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Cancer Prevention through Exercise

     One of the most important benefits of exercise is how it reduces our risk of developing a number of types of cancer—especially colorectal cancer, which according to some estimates is the malignancy most influenced by physical activity, but how workouts guard against colon cancer remains largely unknown. Physical activity speeds the movement of waste through the intestines, as anyone who has had to hunt for a bathroom during a workout knows. But this does not seem to fully account for the protective effects of exercise. Instead, s small study published in February in the Journal of Physiology suggests we should also look to changes in our bloodstream after exercise.

     The new study began with scientists at the University of Queensland in Brisbane, Australia. and other institutions recruiting 20 men who had survived colon cancer. (Women were excluded because menstruation may have affected results.)

     The scientists asked 10 of the men to start working out strenuously three times a week: pedaling a stationary bicycle hard for four minutes, resting for three, and repeating that sequence three more times. They trained for a month and then, a few days after completing the program, rested quietly while researchers drew blood. The other ten men completed the same 4 x 4 interval session, but only once. The researchers drew their blood before, immediately following and an additional two hours after that lone workout.

     The scientists then carefully added a tiny amount of fluid from the men’s blood to petri dishes containing human  colon-cancer tumor cells often used to study cancer growth. At several points during the subsequent 72 hours, the researchers counted the number of cells in each dish. They soon saw substantial differences.

     In the dishes containing fluid taken from the men immediately after a single workout, the scientists counted far fewer cancer cells than in those awash with fluid drawn two hours after exercise. There was no similar decline in the dishes from the men who had trained for a month. In effect, something about the blood drawn immediately after the workout was slowing the growth of the cancer cells.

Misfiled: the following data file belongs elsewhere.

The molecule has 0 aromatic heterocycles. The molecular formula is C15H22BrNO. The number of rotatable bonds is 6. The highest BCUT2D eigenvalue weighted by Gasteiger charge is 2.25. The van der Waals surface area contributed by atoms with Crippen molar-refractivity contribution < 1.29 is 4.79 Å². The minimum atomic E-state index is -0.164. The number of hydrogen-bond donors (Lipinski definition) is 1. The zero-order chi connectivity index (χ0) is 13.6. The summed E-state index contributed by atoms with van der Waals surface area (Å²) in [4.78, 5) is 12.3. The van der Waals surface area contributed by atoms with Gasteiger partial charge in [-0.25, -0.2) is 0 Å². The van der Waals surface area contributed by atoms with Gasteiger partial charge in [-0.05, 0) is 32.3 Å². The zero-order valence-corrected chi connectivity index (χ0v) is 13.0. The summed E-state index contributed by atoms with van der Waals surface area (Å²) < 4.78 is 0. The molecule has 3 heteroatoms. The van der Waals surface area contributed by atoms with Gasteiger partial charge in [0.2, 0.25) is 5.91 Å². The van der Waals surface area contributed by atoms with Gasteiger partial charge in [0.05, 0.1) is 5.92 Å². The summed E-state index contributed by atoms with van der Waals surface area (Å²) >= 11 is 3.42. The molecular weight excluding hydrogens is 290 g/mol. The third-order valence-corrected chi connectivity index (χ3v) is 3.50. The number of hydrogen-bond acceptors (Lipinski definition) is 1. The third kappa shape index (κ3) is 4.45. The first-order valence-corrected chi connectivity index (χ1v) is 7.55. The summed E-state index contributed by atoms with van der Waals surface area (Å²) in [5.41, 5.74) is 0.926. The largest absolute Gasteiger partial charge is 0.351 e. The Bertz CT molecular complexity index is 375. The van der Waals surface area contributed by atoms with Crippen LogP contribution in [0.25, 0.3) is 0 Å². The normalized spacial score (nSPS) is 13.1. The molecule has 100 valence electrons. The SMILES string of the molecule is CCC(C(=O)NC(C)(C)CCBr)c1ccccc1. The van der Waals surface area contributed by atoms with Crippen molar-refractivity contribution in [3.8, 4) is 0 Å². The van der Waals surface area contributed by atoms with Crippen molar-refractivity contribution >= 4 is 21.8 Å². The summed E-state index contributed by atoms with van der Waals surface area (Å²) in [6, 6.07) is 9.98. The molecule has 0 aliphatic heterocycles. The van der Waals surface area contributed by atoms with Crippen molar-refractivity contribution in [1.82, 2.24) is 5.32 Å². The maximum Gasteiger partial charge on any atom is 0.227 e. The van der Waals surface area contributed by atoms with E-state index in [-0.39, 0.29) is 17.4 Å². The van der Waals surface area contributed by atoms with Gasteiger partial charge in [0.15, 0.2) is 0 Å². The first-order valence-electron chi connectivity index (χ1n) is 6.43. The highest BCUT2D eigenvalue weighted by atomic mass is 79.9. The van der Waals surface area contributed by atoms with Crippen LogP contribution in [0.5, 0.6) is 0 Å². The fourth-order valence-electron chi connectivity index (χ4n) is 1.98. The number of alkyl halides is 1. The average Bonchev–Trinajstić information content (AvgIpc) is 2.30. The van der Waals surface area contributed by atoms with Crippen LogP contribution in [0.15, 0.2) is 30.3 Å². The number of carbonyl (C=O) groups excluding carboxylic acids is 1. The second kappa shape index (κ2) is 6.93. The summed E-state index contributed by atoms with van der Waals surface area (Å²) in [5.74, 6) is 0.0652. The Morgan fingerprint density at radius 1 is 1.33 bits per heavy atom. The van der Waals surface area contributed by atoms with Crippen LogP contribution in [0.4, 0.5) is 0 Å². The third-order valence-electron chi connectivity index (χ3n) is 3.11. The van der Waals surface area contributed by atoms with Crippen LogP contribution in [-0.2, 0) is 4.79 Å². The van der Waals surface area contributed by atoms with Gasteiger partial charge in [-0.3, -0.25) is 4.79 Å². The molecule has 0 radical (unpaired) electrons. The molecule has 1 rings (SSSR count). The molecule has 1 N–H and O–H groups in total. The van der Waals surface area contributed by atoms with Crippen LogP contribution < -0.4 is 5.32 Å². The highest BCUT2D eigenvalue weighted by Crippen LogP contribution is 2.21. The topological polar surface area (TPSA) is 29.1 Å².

The researchers think they may have identified that something in subsequent analysis of the men’s blood. They found a large increase in molecules involved in inflammation immediately after exercise. Inflammation can slow cell growth and cell reproduction. So a transitory increase in inflammatory markers after exercise might be helping to stop the proliferation of tumour cells, says Tina Skinner, a physiologist who was the senior author of the study.

     The implications of these results are both good and bad. The changes in exercisers” blood were potent but transient. So activities would have to be repeated to provide any continuing protection, and the study was unclear about how intense or prolonged that exercise would need to be, or if the effects extended equally to fighting other types of cancer.

  In any case, it seems to me that if you had cancer in the past you should exercise regularly to prevent a recurrence. And if you never had cancer, then exercise regularly to help prevent it. So no matter what your state, it’s time to tie up those laces and get some regular physical workouts.

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